Equipment : Scanning Electron Microscope - Philips XL30 ESEM
Detection modes available :
- SE: Secondary electrons with topography contrast.
- GSE: Secondary electron gas (presence of water vapor).
- BSE: Backscattered electrons with chemical contrast (heavy elements in clear on BSE images)
Sample : 6 "max., 50 mm X & Y
Resolution : 3.5 nm @ 30kV
- Surface study (faults ...),
- Study of polished section (dimensioning of load, thickness of layers, etc.),
- Characterization of materials (elementary analysis of any element) ...
- Biology: Until now, the vacuum constraints imposed by scanning electron microscopy (the electrons must be accelerated under a high vacuum) constituted a handicap for many applications. For example, biological samples, hydrated, oily or insulating products which require observation in their natural state.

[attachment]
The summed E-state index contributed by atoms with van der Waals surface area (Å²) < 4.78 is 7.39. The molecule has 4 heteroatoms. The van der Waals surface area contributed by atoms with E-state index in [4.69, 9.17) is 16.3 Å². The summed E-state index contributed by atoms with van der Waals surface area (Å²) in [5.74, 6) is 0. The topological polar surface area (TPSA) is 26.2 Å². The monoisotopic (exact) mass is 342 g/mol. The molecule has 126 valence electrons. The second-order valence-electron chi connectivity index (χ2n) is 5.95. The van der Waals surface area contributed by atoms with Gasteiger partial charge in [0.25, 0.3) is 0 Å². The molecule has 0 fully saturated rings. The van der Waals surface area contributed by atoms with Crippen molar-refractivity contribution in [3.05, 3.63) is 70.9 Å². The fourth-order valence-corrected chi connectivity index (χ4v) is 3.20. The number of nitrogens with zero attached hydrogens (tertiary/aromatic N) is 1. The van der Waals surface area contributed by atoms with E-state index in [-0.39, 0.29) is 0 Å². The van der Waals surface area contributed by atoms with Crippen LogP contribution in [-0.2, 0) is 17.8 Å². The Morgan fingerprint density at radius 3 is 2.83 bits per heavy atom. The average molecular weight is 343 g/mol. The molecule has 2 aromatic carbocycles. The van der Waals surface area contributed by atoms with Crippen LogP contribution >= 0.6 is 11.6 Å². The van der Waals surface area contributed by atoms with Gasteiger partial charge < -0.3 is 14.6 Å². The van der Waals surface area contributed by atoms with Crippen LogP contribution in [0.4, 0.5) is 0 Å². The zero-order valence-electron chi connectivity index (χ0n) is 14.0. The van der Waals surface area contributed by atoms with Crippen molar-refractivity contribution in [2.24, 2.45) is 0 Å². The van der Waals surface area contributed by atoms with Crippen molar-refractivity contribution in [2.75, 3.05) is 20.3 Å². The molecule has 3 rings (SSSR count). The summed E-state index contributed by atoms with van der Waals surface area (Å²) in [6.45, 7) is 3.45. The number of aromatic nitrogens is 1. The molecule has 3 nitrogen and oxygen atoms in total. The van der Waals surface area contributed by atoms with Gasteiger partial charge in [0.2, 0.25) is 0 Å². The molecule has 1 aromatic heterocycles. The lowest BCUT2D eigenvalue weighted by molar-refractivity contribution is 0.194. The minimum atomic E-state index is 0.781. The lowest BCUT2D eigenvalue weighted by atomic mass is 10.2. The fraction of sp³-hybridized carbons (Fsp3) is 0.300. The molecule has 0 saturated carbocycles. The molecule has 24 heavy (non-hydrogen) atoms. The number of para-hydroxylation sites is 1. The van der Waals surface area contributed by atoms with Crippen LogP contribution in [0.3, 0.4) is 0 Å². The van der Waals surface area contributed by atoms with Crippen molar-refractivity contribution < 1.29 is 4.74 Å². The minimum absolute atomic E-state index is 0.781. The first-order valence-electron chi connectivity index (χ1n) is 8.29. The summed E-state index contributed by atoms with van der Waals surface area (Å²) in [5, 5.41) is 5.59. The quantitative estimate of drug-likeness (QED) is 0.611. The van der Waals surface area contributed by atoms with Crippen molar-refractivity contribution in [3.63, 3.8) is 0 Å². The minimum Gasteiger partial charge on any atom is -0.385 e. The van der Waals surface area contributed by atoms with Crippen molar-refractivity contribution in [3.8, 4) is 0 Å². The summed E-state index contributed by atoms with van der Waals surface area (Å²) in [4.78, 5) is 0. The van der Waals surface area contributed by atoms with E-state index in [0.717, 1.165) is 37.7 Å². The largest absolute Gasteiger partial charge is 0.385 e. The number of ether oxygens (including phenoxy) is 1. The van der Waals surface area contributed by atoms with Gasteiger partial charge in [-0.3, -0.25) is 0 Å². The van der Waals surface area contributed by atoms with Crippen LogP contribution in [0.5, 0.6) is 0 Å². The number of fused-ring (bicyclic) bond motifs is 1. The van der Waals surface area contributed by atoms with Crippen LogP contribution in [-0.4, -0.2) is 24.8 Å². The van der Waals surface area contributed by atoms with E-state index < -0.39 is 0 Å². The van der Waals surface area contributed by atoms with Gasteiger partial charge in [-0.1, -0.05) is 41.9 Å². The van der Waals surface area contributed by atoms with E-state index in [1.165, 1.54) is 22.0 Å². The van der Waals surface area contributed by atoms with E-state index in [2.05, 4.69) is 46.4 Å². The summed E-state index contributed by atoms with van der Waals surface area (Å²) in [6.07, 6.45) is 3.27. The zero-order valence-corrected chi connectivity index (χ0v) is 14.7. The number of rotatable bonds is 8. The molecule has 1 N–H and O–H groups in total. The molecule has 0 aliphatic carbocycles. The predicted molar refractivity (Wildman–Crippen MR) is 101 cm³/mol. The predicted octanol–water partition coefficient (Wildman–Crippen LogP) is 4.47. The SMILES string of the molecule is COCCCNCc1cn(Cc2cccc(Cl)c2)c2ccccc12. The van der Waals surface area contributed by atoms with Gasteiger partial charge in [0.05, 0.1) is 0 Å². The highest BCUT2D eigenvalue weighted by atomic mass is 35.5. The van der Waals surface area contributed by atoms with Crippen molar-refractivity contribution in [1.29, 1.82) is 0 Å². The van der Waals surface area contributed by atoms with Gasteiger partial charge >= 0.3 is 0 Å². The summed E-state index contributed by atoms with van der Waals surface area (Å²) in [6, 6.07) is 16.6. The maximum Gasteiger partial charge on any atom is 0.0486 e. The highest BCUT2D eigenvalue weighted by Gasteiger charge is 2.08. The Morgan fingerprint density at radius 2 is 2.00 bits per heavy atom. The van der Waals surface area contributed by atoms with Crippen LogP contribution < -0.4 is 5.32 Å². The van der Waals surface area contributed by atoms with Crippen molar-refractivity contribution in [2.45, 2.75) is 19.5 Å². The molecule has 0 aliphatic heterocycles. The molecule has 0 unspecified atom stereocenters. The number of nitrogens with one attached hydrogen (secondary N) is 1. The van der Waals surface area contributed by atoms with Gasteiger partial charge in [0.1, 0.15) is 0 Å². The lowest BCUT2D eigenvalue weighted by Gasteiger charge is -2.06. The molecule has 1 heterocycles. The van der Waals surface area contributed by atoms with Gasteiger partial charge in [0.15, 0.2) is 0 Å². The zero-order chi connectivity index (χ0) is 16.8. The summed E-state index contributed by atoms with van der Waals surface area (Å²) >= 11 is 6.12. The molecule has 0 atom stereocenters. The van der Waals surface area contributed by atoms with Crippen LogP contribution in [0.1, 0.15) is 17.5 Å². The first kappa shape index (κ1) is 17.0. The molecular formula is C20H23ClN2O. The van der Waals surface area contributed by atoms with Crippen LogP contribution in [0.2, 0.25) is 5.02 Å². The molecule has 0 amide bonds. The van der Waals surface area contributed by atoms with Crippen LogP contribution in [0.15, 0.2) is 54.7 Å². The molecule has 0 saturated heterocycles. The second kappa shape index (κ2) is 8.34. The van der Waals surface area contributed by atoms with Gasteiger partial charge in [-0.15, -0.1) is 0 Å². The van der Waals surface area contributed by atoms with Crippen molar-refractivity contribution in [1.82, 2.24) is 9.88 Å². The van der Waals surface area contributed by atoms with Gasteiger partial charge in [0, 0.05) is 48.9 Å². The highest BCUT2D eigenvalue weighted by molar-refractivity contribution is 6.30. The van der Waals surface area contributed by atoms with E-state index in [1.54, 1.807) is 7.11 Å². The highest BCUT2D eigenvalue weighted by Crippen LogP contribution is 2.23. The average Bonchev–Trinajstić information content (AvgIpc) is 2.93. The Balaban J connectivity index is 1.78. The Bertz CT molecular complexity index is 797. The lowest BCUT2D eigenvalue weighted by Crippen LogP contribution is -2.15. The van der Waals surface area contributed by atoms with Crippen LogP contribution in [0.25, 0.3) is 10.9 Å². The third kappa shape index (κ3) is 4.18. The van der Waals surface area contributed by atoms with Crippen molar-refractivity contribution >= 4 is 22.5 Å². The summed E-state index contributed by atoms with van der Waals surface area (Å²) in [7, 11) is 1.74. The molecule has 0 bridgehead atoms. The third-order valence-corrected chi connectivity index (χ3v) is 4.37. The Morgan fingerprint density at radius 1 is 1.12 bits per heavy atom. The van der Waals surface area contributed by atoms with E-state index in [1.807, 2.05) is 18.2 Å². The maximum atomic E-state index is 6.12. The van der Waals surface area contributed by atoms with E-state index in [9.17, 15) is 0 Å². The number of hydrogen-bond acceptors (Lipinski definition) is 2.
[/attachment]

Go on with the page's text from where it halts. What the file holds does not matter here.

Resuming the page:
A SEM (Scanning Electron Microscope) uses an electron beam to obtain enlarged images of very good resolution. It can also be used to identify elements present in the sample thanks to their RX emission property in contact with electrons.
This is called energy dispersive microanalysis (EDS), in which the X emission is processed electronically. The energies of the peaks present are determined and they are automatically compared with an X emission file of known energies.
The analysis is qualitative but we can have access to relatively precise elementary contents.
The analyzes are carried out on raw samples or after metallization (increase in sensitivity).
The element detection threshold varies according to the analysis mode, it is around 500 ppm (0.05% w).